I can still boot system.

And there is some .iso file created which is 112 Gb of size and hopefully keeps my data.
The question is now how to get it back?
 
Old 09-24-2004, 11:32 AM   #11
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It is 112 Mb
 
Old 09-24-2004, 12:11 PM   #12
crabboy
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Uh-oh. Not good.

Explain to me what you had before on these paritions, file system types, mount points, etc... Also what exactly you did to these paritions. Was it the pvcreate or cfdisk that screwed it up. Do you get any boot errors?
 
Old 09-24-2004, 12:36 PM   #13
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I'm now away from the location of the computer.

there were 2 hardisks
disk A:
hda1 - system
hda2 - swap
hda3 - storage

and disk B:
hdb1 - storage

hda3 is mounted to /
hdb1 was mounted as I can remember to /home/product/

I did only pvcreate and vgcreate ( see my previous post ) , no cfdisk

After a while system hanged, after reboot gave error message and I could login as root when prompt was something like
Restore 28#

Last edited by APRESTOUS; 09-24-2004 at 12:38 PM.
 
Old 09-24-2004, 01:33 PM   #14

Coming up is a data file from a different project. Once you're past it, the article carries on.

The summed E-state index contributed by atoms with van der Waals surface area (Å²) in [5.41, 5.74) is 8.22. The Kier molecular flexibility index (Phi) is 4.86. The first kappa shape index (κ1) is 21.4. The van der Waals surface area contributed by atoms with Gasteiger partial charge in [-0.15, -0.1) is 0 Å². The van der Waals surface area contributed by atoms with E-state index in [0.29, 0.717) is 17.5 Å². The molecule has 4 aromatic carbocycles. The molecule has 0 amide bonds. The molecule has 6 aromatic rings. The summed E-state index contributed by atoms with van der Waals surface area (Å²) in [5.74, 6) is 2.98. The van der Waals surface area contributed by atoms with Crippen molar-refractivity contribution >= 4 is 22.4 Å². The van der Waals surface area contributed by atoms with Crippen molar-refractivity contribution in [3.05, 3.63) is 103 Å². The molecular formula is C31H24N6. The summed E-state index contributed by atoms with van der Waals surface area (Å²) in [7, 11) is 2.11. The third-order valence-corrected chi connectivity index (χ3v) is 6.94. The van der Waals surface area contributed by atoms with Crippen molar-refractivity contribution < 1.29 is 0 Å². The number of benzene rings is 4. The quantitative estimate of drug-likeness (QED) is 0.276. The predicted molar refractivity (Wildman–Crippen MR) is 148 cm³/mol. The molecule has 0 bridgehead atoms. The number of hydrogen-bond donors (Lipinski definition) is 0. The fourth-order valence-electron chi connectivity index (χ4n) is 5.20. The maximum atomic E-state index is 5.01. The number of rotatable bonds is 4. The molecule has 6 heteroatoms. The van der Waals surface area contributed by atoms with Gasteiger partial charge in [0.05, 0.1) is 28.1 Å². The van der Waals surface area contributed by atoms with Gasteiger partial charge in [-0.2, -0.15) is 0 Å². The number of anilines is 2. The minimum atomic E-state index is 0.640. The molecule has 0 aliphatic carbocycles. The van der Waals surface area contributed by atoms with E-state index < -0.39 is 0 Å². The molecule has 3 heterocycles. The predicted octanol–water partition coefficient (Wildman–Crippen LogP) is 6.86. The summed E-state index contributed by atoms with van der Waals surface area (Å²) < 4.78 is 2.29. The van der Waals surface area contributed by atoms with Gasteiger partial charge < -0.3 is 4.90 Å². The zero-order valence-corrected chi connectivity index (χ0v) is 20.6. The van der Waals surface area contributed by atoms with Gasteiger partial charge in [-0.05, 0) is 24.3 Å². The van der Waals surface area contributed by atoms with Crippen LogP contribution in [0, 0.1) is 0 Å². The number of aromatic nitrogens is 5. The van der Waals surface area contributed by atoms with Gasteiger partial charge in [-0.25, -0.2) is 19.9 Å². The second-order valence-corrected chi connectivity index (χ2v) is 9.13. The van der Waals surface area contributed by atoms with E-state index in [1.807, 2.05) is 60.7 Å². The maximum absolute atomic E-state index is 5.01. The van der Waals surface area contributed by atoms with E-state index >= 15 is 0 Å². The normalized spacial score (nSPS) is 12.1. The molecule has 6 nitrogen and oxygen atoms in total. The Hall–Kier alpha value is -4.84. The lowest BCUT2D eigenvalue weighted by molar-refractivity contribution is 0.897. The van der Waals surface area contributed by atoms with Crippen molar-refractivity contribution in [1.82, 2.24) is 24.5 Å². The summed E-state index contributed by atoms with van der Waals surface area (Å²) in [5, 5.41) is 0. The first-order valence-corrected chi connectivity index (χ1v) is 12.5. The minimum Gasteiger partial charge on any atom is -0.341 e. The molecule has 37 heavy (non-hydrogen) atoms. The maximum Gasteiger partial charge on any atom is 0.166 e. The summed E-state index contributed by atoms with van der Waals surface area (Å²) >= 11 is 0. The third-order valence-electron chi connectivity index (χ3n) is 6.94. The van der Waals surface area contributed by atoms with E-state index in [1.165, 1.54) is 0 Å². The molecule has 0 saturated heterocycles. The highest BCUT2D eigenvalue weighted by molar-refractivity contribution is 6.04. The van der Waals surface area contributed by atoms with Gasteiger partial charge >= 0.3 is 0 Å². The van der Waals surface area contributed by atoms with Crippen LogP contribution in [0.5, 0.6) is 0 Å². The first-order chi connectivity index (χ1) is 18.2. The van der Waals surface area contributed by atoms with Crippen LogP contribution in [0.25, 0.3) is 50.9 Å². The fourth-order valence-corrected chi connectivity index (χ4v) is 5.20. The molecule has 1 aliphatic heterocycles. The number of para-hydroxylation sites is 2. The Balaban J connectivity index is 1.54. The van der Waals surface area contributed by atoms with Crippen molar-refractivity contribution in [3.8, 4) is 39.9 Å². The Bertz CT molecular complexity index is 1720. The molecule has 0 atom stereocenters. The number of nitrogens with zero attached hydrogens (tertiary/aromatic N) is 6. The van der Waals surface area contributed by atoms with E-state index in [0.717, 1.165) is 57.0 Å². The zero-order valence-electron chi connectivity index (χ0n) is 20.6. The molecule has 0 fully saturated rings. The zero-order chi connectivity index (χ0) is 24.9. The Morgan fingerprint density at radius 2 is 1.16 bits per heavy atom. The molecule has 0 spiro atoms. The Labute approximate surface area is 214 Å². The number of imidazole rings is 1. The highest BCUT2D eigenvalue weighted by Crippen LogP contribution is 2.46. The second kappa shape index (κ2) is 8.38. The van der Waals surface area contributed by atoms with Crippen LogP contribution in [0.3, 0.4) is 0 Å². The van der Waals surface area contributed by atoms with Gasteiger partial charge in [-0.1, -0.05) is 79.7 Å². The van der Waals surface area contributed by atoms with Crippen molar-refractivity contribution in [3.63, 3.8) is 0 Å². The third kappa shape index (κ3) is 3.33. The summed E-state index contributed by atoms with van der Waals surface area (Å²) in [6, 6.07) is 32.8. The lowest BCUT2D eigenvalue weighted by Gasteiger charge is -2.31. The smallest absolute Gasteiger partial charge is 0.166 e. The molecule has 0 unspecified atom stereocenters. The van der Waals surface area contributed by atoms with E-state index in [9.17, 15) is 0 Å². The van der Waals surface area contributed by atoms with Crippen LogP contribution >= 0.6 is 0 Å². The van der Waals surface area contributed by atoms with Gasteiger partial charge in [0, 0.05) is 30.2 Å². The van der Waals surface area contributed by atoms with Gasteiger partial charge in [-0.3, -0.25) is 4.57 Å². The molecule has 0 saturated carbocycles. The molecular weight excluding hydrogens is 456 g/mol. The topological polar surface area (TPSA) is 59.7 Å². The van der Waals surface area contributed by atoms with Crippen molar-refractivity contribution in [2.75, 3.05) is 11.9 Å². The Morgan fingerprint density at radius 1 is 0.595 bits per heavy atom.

crabboy
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If hda1 is system it is likely mounted on /
Was hda3 on a mount like /storage?

Unless hda3 contained something important like /usr or /var I don't see why your system has difficulty booting. When you are at the machine post the output of df -k and post contents of /etc/fstab.

How are your backups?

I've never run pvcreate on a live filesystem or even a partition or disk that I cared out the data on. It's likely that your data is gone or not easily retreived. If you have good backups, great, setup the LVM as you want and restore the data. If not, well... There is always the lvm resource page and mailling list:

http://sources.redhat.com/lvm2/
 
Old 09-24-2004, 02:08 PM   #15
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df -k output:

/dev/hda3 ....

etc/fstab something like that ( have to type ):
Label=/ / ext3 defaults 11
none /dev/pts devpts gid=5,mode=620 00
none /dev/shm tmfs defaults 00
Label=/home/second /home/product 2 0
none /proc proc ext3 defaults 00
none /sys sysfs defaults 00
/dev/hda2 swap default 00
/dev/cdrom /mnt/cdrom/ ....


Of course no backup, otherwise I wouldn't worry.